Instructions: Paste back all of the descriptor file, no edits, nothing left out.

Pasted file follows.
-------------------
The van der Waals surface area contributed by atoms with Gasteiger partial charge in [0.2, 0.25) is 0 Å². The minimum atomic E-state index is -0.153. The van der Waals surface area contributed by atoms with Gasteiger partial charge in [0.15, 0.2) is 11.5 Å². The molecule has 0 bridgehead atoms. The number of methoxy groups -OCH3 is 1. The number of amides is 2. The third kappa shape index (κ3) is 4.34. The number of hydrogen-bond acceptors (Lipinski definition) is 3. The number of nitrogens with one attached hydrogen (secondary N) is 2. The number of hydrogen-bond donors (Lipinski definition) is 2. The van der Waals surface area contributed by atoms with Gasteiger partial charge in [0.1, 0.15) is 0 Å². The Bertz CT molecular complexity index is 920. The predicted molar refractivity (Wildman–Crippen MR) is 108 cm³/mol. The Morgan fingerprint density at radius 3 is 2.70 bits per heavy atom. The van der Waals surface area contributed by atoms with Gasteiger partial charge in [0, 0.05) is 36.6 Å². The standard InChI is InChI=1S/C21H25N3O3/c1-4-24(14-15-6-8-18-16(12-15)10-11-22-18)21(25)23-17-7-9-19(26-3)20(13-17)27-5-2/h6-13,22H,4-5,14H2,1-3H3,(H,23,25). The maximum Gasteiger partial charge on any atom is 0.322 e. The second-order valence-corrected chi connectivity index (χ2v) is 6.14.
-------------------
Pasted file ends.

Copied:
The van der Waals surface area contributed by atoms with Gasteiger partial charge in [0.2, 0.25) is 0 Å². The minimum atomic E-state index is -0.153. The van der Waals surface area contributed by atoms with Gasteiger partial charge in [0.15, 0.2) is 11.5 Å². The molecule has 0 bridgehead atoms. The number of methoxy groups -OCH3 is 1. The number of amides is 2. The third kappa shape index (κ3) is 4.34. The number of hydrogen-bond acceptors (Lipinski definition) is 3. The number of nitrogens with one attached hydrogen (secondary N) is 2. The number of hydrogen-bond donors (Lipinski definition) is 2. The van der Waals surface area contributed by atoms with Gasteiger partial charge in [0.1, 0.15) is 0 Å². The Bertz CT molecular complexity index is 920. The predicted molar refractivity (Wildman–Crippen MR) is 108 cm³/mol. The Morgan fingerprint density at radius 3 is 2.70 bits per heavy atom. The van der Waals surface area contributed by atoms with Gasteiger partial charge in [0, 0.05) is 36.6 Å². The standard InChI is InChI=1S/C21H25N3O3/c1-4-24(14-15-6-8-18-16(12-15)10-11-22-18)21(25)23-17-7-9-19(26-3)20(13-17)27-5-2/h6-13,22H,4-5,14H2,1-3H3,(H,23,25). The maximum Gasteiger partial charge on any atom is 0.322 e. The second-order valence-corrected chi connectivity index (χ2v) is 6.14.